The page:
When I have issues with equipment, I often think that getting something better will solve all my problems. But it’s me. Someone who is really talented can make awesome stuff regardless of the tools. Buying a new drumcarder did make my batts larger and cleaner, but I’m still the one who selects the fibers. In the end they are still the same boring batts they always were, they’re just blended better. I feel the same with the wheel – even if I were to get a new wheel with more options, I’m still the one who is working the thing. If I don’t know what I’m doing, it won’t matter what sort of equipment I have.

And there is also the cost. The Suzie Pro (pictured above) is around $995 at the Woolery right now. They also have the Overdrive head available for a mere $383. So many options. Perhaps too many. I would feel obligated to sell my Kromski. Do I really need four wheels clogging my house? Selling it would only cover half the cost of the new wheel! Do I even care enough about this to invest so much? I need to find a place where I can try one again. I see a road trip in my future. It would be kind of cool to finally be able to get that wheel I wanted when I first started but couldn’t afford. To be continued.

snapshots around the studio

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And by “studio” I mean my kitchen.

Over the past two years I’ve gotten myself into quite a rhythm. On average I get out my dyeing and carding equipment once a month. I spend one week dyeing and the next week carding. That usually leaves me one week to get everything labeled and packed to go to my next show. When it comes to dyeing, I still don’t have any recipes. I tried to do color cards, but when I went back to repeat those colors, they came out differently. Oh well. That means I’ll just keep doing what I’m doing and not worry about it too much. One of a kind (sort of) it is! By the way, I just found out that this “OOAK” thing everyone uses to describe their work stands for “one of a kind”. Huh!

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Anyway, I can’t go beyond three days of dyeing otherwise I get so bored and mentally dried up that I just pour black on everything and walk away. Day three is usually my least productive day, however this week it was my most productive. On Wednesday I had a haircut at noon, so I couldn’t get started until after that. And the first day I usually get started late because I have to get out all the pots and dyes.

My goals were quite manageable:

  1. 4 lbs of Merino for Margaret
  2. 4 lbs of Shetland roving
  3. Winnie’s fleece (approx. 3-4 lbs)
  4. Odds and ends for carding if I feel like it

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With two crock pots, three stock pots, and two roasting pans, I was able to get all of that and a little more done in two afternoons and one day. Today I have the pleasure of cleaning up the kitchen. But the living room also needs to be vacuumed, so I think it will just end up being a full on cleaning day while I wait for the fiber to dry.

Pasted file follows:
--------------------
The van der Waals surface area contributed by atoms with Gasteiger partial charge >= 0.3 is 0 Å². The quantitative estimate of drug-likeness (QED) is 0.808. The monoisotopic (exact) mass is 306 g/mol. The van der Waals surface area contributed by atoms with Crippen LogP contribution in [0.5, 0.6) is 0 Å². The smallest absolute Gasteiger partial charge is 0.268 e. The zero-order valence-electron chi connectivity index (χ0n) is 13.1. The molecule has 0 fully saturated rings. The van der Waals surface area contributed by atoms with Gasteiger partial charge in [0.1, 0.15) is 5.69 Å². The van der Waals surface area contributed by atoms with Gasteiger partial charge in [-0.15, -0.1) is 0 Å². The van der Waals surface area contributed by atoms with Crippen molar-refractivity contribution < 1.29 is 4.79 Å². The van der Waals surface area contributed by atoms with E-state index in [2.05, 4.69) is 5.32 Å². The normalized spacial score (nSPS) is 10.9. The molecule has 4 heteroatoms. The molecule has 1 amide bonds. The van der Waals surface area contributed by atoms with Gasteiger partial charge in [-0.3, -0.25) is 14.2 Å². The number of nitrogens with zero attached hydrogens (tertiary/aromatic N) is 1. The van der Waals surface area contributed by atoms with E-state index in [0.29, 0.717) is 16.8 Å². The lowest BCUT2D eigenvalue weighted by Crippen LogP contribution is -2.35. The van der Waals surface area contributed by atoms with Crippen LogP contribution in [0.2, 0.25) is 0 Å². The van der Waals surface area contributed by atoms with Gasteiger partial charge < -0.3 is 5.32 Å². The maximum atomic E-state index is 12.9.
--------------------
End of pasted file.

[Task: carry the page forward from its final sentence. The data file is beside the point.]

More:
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success with the box picker

Last summer Rich and I used the plans from Minnetonka Works to make a box picker (original post & photos). In the end it was a beautiful piece, but didn’t do much to help speed up my fiber processing. It seemed that the teeth overlapped too much, or the locks I was attempting to pick were too long. They would just wrap around the teeth and then nothing would move.

poplar box picker for wool
Disappointed, but not ready to throw it on the fire, I found a home for the picker somewhere in the mess that is my wool room. I figured I would find a purpose for it eventually. And after more than a year, I finally did! In the midst of an extensive custom project, I discovered that it will work with mohair. Hooray! Believe me, hooray. I was facing hand-picking four bags of mohair locks, but decided on a whim to try out the picker. I was thrilled to find that it was functioning (seriously, who wants to spend that much time making something and then it doesn’t work??).

Possible reasons for success:

  • These are extremely clean locks, so there isn’t a drop of grease to make them sticky.
  • They are shorter than the wool locks I have tried.
  • They aren’t has dense, thick, wide (?). Not sure how to explain that.

Basically they were a bit matted and needed to be fluffed for spinning. Can you see the difference in the photo below? The locks in the basket have been picked, but those in the corner have not. They have retained the curl, but were just opened up a little.

basket of mohair locks picked with a box picker

introducing…